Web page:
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Hedgehogs and Badgers

Rural Matters

Article written by 21 February 2013

Most people seem unaware that badgers are very fond of eating hedgehogs.  Foxes find hedgehogs very prickly and tend to leave them alone, whereas badgers have absolutely no problem with eating a hedgehog with the quills on without causing the badger discomfort.  Presumably this is because they eat them from the underside where there are no quills.

There will  be other reasons why hedgehogs are so much in decline at the current time, but it is interesting that in 1974 four hedgehogs only were introduced to South Uist in the Western Isles as a natural form of pest control, for the snails and slugs which were living in some well meaning but very misguided individual’s garden.  By 2002, this population of four hedgehogs had grown to five thousand producing ten thousand young a year!  As most people will know, Scottish Natural Heritage (the Scottish equivalent of Natural England), had to introduce a zero tolerance campaign killing every hedgehog possible on the island, to prevent these released invasives from eating the eggs of the very special ground nesting bird population on South Uist including Corncrake, Dunlins, Red Shanks, Lapwings and Snipe – all species which are protected under the EU Birds and Habitats Directives.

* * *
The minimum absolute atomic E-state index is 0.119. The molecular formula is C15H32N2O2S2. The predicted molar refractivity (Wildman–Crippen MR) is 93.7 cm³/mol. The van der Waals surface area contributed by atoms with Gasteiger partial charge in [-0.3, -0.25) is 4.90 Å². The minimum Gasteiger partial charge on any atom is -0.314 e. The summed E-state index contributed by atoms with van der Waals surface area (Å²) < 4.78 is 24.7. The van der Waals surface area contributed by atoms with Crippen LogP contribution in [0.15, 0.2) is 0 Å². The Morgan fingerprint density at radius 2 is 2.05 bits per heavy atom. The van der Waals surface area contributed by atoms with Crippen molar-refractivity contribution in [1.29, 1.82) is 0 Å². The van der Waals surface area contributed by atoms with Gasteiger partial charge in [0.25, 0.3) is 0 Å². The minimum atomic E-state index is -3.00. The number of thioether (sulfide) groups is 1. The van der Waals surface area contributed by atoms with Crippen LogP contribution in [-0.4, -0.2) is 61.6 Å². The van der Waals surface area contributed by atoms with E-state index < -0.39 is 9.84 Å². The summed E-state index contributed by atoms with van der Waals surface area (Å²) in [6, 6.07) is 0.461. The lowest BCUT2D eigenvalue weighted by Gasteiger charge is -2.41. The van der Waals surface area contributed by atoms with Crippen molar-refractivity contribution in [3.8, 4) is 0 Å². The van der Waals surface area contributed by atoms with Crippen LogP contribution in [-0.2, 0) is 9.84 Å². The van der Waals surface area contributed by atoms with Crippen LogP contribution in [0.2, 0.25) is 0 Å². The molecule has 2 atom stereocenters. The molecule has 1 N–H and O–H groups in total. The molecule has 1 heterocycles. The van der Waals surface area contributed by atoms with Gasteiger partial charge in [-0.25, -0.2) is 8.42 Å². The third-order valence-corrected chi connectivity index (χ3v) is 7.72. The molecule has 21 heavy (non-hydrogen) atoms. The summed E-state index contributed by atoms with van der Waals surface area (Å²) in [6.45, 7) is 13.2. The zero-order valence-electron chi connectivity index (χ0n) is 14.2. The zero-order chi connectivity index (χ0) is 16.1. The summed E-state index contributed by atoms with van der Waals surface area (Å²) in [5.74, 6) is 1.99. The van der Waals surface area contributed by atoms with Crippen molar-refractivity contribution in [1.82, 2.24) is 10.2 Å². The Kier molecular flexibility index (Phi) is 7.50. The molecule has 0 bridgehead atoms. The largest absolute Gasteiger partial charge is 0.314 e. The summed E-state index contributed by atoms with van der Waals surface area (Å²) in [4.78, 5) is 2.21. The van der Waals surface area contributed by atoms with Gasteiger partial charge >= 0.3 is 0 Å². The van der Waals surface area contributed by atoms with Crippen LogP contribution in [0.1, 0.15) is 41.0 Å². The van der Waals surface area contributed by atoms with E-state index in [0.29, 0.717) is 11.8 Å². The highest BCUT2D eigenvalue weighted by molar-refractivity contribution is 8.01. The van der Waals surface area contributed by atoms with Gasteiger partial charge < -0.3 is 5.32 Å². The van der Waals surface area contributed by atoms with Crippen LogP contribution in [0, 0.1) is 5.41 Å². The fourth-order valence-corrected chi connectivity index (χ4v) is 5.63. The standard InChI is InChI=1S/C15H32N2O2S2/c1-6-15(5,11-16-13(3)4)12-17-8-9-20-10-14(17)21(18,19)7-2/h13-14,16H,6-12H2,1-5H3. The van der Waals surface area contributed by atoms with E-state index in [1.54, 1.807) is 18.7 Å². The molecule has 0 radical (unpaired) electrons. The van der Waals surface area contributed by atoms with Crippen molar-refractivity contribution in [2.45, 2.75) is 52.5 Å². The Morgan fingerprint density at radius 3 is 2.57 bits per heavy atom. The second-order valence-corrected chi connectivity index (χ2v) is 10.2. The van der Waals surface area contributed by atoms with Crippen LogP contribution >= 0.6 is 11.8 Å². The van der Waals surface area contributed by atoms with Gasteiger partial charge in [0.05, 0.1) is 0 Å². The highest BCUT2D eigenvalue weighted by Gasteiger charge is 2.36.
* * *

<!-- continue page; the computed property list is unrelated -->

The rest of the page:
It is estimated that the UK badger population was about fifty thousand animals in 1980 and that population is now estimated to be around about nine hundred thousand.  That figure whilst an estimate is viewed as probably being conservative, but is based on the located number of setts multiplied by the average number of badgers which each sett is likely to have.  A population of nine hundred thousand badgers is certainly three times greater than it was in 1992 when the Protection of Badgers Act came into force.  Interestingly, the badger has a greater protection status than any other mammal in the UK – far greater than for instance the otter or even the red squirrel.  Why?

It seems highly unlikely therefore that with a hedgehog population that was probably around 30 million 50 years ago and is now down to 1.5 million, that the badgers who really do like to eat hedgehogs and will eat them whenever they come across them, would not have played a fairly significant part in the hedgehogs decline.

Another example of a massive change in the natural world, which accidentally or intentionally man has either caused or significantly contributed to.

It would be nice if for once, Natural England and others were prepared to tell the truth.

Mark Osborne - FRICS, FAAV, MBAE

Mark Osborne is founder and Managing Director of JM Osborne & Co. and has been a qualified Chartered Surveyor and Land Agent for over 30 years. He trained on two large traditional landed estates (Chatsworth and Castle Ashby), before s.. Read more.

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